3. Maximize your disposable income. It takes some choices, it involves research, and it involves realistic discussions about what you’re willing to give up.
The logic is to put as much of your free money as possible on your debt. Now that you know how much you’re spending—you know what your income is—how do you maximize the amount of disposable income? It takes some choices, it involves research, it involves realistic discussions about what you’re willing to give up. One of the things in Cincinnati is that I didn't want to park on the street because of the snow in the winter. I wanted a heated garage, but that's going to cost more money. I had to let go of what I actually wanted vs. what I needed at the moment. I settled on a place with all the upgrades inside, but the rest was affordable. I locked myself into situations where I have a reliable amount of disposable income every month.
4. We all have our splurges. So, make splurges more efficient. It’s a compromise that requires a lot of discipline.
We all have our splurges. So, I thought about how I can make splurges more efficient. One of the things I didn't want to give up was travel. This is controversial—most of the articles you read will say, “Just cut up your credit cards”—but my credit card has a really good reward system. I could earn a dollar for every dollar I spent. I was able to connect my rent and any other bill I could to my credit card without an additional fee, so I was racking up enough points every month. It was a compromise that required a lot of discipline to pay my credit card balance off every month, but the trade-off was that I'm earning these reward points and essentially traveling for free.
Q: Were there certain steps you took during your debt-free journey that may be accidentally forgotten?
A: People tend to skip the fact that you need an emergency fund. I'm aware that every reader is going to be in a different situation, but I needed to have at least a month's worth of dollars saved up. There's two approaches you can take when looking at your debt: Either pay the highest interest rate first or pay the smallest balance first—that's called the snowball effect. I didn't have any bills with crazy interest rates, so I decided to do the snowball effect.*
The idea behind the snowball effect is twofold:
1. You pay off the smallest balance first. I have my required payments for different things, but the extra money I put to the lowest balance first.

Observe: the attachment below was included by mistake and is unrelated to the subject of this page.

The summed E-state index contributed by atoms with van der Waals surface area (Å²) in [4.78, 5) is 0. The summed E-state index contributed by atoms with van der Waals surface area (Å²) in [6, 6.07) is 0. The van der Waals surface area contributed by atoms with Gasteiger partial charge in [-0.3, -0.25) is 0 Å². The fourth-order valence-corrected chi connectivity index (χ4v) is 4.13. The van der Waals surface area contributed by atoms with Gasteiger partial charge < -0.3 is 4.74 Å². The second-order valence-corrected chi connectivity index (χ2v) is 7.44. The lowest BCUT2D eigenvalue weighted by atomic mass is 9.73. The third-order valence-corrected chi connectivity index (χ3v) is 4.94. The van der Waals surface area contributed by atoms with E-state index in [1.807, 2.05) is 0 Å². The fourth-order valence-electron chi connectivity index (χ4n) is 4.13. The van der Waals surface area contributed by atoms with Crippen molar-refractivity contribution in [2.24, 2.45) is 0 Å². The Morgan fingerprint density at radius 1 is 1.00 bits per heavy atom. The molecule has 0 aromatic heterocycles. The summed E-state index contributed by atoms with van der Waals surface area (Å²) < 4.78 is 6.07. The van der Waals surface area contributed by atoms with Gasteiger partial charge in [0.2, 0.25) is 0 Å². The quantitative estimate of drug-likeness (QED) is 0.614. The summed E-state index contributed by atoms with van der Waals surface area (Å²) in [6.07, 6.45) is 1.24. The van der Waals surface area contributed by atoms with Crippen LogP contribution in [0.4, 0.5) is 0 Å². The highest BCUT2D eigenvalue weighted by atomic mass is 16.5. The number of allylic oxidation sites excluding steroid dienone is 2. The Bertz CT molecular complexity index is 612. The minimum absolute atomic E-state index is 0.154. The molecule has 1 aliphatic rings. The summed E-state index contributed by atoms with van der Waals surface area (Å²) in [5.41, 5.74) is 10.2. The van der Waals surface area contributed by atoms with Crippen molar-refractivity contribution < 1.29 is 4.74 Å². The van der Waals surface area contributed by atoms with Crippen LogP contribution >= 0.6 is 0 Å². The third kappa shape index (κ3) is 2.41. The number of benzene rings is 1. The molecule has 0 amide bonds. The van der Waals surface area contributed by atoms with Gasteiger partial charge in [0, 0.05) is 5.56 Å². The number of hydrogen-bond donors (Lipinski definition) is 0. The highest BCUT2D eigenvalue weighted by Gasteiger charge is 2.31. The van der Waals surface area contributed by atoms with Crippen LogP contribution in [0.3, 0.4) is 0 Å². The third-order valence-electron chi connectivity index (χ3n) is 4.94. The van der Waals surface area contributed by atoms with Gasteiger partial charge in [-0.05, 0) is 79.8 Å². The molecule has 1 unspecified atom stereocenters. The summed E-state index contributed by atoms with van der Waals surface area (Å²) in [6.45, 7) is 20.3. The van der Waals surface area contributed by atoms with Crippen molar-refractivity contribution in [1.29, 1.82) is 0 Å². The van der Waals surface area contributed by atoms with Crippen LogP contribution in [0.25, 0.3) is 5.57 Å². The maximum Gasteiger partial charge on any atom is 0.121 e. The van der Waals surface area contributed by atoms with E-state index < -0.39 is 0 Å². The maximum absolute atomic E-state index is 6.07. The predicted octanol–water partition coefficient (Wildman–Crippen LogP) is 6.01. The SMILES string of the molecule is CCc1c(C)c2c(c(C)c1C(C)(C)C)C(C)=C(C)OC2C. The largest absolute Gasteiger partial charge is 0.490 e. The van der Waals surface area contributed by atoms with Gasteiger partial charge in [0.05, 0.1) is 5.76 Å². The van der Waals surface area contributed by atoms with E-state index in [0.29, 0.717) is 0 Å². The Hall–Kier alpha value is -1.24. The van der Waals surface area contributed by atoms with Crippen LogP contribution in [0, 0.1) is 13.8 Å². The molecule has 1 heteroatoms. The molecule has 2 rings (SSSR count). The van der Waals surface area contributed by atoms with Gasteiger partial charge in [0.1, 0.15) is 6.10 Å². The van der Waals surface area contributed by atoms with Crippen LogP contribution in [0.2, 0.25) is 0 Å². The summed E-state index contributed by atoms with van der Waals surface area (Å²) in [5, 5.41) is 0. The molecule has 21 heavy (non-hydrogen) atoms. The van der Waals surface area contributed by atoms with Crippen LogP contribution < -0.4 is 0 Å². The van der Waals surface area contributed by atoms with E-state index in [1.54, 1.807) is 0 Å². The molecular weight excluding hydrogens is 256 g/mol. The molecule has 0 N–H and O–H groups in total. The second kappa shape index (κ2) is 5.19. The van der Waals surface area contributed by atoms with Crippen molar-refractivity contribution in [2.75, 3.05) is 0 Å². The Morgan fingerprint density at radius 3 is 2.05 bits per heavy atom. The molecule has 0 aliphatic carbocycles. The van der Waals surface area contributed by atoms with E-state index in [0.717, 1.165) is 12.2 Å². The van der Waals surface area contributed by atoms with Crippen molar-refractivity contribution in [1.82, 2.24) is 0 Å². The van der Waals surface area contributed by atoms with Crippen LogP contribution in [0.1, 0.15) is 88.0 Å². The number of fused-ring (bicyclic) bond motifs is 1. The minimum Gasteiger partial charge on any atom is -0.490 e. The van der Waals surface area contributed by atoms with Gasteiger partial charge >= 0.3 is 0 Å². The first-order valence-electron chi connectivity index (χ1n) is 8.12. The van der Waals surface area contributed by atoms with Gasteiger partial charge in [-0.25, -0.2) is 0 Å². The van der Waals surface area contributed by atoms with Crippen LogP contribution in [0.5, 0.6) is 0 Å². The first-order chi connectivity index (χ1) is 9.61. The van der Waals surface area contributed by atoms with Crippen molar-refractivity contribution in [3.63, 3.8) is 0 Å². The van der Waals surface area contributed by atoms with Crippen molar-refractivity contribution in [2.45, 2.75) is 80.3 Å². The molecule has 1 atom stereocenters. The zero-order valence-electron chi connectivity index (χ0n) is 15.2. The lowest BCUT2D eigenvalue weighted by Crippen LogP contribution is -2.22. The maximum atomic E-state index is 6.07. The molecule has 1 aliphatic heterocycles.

2. Then, let's say I pay that off in six months. I take the $100 that I was putting on the bill that is now paid off, and I add it to the next thing. So, the cool thing is that you see progress. I need some reward!
Q: You became debt free during the pandemic (Sept. 2020). How did you feel, and how has this accomplishment helped take care of future Breann?
A: I got debt free in September 2020. I was proud of myself, but I was a little surprised. My plan didn't have me getting debt free until 2021. It was sort of an ah-ha! moment—I didn't necessarily realize that while I didn't get to travel, it did allow me to get debt free (in September). We were all grasping for the good things in 2020, and that was mine.
Literally nothing has changed because I have other goals. The only difference is the disposable income is going into a savings account instead of a loan. Being debt free is a benefit that a lot of our non-Black and Brown counterparts have. I'm not going to settle for that. One of the sacrifices I made in being debt free—because it was something I needed to do—was that I'm not building a retirement fund like my counterparts are on the other side. My next goal is to catch up on the retirement savings side, so that I am putting my path on the ultimate goal of creating generational wealth.
Q: What's the most impactful takeaway you received during your debt-free journey?
A: One of the things I learned through all of the mental health stuff that MBIB has done is to focus on the possibilities. I thought about posting on Facebook with the paper like, “I'm debt free!” But I decided to post the words on Facebook because I thought it might provide some hope, especially thinking about my family and the folks that were following me.
In many ways, where I'm at today—I'm definitely not supposed to be here. That was a glimmer of hope that it is possible. This is what I could make with what was on my plate, and it didn't turn out half bad.
Q: Lastly, what are three words or phrases to describe the debt-free journey?
A: Dedication, discipline, and be realistic. You can't say you want to be debt free but also be reckless with your money. We don't have that luxury.
We are so thankful for Breann’s inspiring story and happy to invite you a little further into our internal MBIB world. Whether you’re in need of some financial guidance or looking for some inspiration along your own debt-free journey, we promise to continue supporting you along the way—with insightful content, forward-thinking strategies, and conversations with speakers we love, trust, and respect. In the words of Breann, “The goal is not to be extreme. It’s not to be perfect. It’s about keeping things in perspective. Just trying to focus on the possibilities and what else I can be doing today.”
For more information in relation to this article, Breann recommends The Budgetnista, run by Tiffany Aliche, and His and Her Money, created by Talaat and Tai McNeely.
* Originally coined by Dave Ramsey.